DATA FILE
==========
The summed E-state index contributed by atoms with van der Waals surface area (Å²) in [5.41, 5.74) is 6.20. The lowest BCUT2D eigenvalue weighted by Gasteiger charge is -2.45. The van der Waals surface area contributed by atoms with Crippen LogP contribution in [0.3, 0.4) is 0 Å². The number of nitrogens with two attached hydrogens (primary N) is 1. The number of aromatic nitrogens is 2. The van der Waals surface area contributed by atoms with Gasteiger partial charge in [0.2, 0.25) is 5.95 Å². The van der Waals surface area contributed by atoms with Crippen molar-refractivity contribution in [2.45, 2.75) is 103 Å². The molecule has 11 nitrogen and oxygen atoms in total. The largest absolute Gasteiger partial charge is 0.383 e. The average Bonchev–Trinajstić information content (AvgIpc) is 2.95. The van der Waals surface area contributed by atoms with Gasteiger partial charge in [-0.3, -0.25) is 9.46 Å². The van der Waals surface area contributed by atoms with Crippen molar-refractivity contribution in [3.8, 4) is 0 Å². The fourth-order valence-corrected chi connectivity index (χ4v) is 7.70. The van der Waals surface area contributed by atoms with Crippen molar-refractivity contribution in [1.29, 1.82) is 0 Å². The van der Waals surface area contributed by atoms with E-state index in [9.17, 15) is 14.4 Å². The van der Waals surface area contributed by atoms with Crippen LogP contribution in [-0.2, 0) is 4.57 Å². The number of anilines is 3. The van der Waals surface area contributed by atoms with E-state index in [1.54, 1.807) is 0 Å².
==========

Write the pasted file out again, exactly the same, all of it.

The summed E-state index contributed by atoms with van der Waals surface area (Å²) in [5.41, 5.74) is 6.20. The lowest BCUT2D eigenvalue weighted by Gasteiger charge is -2.45. The van der Waals surface area contributed by atoms with Crippen LogP contribution in [0.3, 0.4) is 0 Å². The number of nitrogens with two attached hydrogens (primary N) is 1. The number of aromatic nitrogens is 2. The van der Waals surface area contributed by atoms with Gasteiger partial charge in [0.2, 0.25) is 5.95 Å². The van der Waals surface area contributed by atoms with Crippen molar-refractivity contribution in [2.45, 2.75) is 103 Å². The molecule has 11 nitrogen and oxygen atoms in total. The largest absolute Gasteiger partial charge is 0.383 e. The average Bonchev–Trinajstić information content (AvgIpc) is 2.95. The van der Waals surface area contributed by atoms with Gasteiger partial charge in [-0.3, -0.25) is 9.46 Å². The van der Waals surface area contributed by atoms with Crippen molar-refractivity contribution in [3.8, 4) is 0 Å². The fourth-order valence-corrected chi connectivity index (χ4v) is 7.70. The van der Waals surface area contributed by atoms with Crippen molar-refractivity contribution in [1.29, 1.82) is 0 Å². The van der Waals surface area contributed by atoms with E-state index in [9.17, 15) is 14.4 Å². The van der Waals surface area contributed by atoms with Crippen LogP contribution in [-0.2, 0) is 4.57 Å². The number of anilines is 3. The van der Waals surface area contributed by atoms with E-state index in [1.54, 1.807) is 0 Å².